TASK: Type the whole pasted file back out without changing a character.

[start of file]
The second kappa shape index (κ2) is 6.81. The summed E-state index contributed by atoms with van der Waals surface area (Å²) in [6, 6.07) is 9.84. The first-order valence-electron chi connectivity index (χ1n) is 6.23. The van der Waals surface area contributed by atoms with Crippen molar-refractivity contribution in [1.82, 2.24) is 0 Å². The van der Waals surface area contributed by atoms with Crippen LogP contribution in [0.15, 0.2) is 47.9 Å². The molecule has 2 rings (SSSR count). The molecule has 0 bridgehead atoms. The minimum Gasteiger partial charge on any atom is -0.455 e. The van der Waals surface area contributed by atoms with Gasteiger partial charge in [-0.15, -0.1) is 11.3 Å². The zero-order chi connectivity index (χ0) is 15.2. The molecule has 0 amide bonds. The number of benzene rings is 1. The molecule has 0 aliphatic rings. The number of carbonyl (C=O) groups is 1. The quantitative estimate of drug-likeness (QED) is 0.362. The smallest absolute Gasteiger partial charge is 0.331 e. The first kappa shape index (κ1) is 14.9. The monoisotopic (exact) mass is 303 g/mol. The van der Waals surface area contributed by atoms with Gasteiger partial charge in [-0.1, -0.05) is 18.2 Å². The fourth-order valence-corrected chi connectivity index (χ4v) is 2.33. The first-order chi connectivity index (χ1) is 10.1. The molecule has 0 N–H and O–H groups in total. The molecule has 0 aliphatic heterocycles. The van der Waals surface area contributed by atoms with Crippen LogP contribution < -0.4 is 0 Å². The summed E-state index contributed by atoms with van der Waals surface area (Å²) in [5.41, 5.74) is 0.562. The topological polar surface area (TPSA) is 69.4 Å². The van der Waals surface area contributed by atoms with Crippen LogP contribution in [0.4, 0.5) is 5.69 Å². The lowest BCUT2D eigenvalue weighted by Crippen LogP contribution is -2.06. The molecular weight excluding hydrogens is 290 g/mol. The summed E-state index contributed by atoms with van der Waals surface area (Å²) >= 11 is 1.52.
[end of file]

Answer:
The second kappa shape index (κ2) is 6.81. The summed E-state index contributed by atoms with van der Waals surface area (Å²) in [6, 6.07) is 9.84. The first-order valence-electron chi connectivity index (χ1n) is 6.23. The van der Waals surface area contributed by atoms with Crippen molar-refractivity contribution in [1.82, 2.24) is 0 Å². The van der Waals surface area contributed by atoms with Crippen LogP contribution in [0.15, 0.2) is 47.9 Å². The molecule has 2 rings (SSSR count). The molecule has 0 bridgehead atoms. The minimum Gasteiger partial charge on any atom is -0.455 e. The van der Waals surface area contributed by atoms with Gasteiger partial charge in [-0.15, -0.1) is 11.3 Å². The zero-order chi connectivity index (χ0) is 15.2. The molecule has 0 amide bonds. The number of benzene rings is 1. The molecule has 0 aliphatic rings. The number of carbonyl (C=O) groups is 1. The quantitative estimate of drug-likeness (QED) is 0.362. The smallest absolute Gasteiger partial charge is 0.331 e. The first kappa shape index (κ1) is 14.9. The monoisotopic (exact) mass is 303 g/mol. The van der Waals surface area contributed by atoms with Gasteiger partial charge in [-0.1, -0.05) is 18.2 Å². The fourth-order valence-corrected chi connectivity index (χ4v) is 2.33. The first-order chi connectivity index (χ1) is 10.1. The molecule has 0 N–H and O–H groups in total. The molecule has 0 aliphatic heterocycles. The van der Waals surface area contributed by atoms with Crippen LogP contribution < -0.4 is 0 Å². The summed E-state index contributed by atoms with van der Waals surface area (Å²) in [5.41, 5.74) is 0.562. The topological polar surface area (TPSA) is 69.4 Å². The van der Waals surface area contributed by atoms with Crippen LogP contribution in [0.4, 0.5) is 5.69 Å². The lowest BCUT2D eigenvalue weighted by Crippen LogP contribution is -2.06. The molecular weight excluding hydrogens is 290 g/mol. The summed E-state index contributed by atoms with van der Waals surface area (Å²) >= 11 is 1.52.